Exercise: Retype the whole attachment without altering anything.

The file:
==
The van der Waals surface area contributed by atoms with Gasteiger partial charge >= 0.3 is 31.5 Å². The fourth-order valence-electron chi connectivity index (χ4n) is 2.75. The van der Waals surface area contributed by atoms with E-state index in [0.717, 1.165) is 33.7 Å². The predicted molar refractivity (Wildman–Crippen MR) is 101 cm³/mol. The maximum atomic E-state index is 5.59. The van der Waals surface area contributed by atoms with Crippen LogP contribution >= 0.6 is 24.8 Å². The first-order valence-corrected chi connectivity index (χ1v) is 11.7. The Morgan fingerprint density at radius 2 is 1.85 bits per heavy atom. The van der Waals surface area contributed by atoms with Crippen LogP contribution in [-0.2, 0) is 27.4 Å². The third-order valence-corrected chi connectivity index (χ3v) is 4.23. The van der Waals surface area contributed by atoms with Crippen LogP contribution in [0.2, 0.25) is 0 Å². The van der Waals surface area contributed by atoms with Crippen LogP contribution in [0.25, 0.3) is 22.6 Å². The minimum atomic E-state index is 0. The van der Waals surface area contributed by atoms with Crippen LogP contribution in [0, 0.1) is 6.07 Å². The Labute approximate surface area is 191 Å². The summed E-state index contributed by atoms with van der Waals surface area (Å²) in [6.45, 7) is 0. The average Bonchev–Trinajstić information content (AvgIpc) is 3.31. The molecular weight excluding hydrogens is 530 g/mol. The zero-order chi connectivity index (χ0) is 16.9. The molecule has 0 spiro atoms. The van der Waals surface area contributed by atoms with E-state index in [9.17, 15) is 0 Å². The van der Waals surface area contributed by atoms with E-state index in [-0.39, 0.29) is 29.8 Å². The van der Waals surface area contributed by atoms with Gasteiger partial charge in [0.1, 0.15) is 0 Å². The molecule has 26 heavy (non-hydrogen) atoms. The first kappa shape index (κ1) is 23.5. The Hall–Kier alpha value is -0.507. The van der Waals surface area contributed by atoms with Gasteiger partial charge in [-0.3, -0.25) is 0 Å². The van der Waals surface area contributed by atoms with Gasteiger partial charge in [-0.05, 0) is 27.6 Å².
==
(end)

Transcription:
The van der Waals surface area contributed by atoms with Gasteiger partial charge >= 0.3 is 31.5 Å². The fourth-order valence-electron chi connectivity index (χ4n) is 2.75. The van der Waals surface area contributed by atoms with E-state index in [0.717, 1.165) is 33.7 Å². The predicted molar refractivity (Wildman–Crippen MR) is 101 cm³/mol. The maximum atomic E-state index is 5.59. The van der Waals surface area contributed by atoms with Crippen LogP contribution >= 0.6 is 24.8 Å². The first-order valence-corrected chi connectivity index (χ1v) is 11.7. The Morgan fingerprint density at radius 2 is 1.85 bits per heavy atom. The van der Waals surface area contributed by atoms with Crippen LogP contribution in [-0.2, 0) is 27.4 Å². The third-order valence-corrected chi connectivity index (χ3v) is 4.23. The van der Waals surface area contributed by atoms with Crippen LogP contribution in [0.2, 0.25) is 0 Å². The van der Waals surface area contributed by atoms with Crippen LogP contribution in [0.25, 0.3) is 22.6 Å². The minimum atomic E-state index is 0. The van der Waals surface area contributed by atoms with Crippen LogP contribution in [0, 0.1) is 6.07 Å². The Labute approximate surface area is 191 Å². The summed E-state index contributed by atoms with van der Waals surface area (Å²) in [6.45, 7) is 0. The average Bonchev–Trinajstić information content (AvgIpc) is 3.31. The molecular weight excluding hydrogens is 530 g/mol. The zero-order chi connectivity index (χ0) is 16.9. The molecule has 0 spiro atoms. The van der Waals surface area contributed by atoms with E-state index in [9.17, 15) is 0 Å². The van der Waals surface area contributed by atoms with E-state index in [-0.39, 0.29) is 29.8 Å². The van der Waals surface area contributed by atoms with Gasteiger partial charge in [0.1, 0.15) is 0 Å². The molecule has 26 heavy (non-hydrogen) atoms. The first kappa shape index (κ1) is 23.5. The Hall–Kier alpha value is -0.507. The van der Waals surface area contributed by atoms with Gasteiger partial charge in [-0.3, -0.25) is 0 Å². The van der Waals surface area contributed by atoms with Gasteiger partial charge in [-0.05, 0) is 27.6 Å².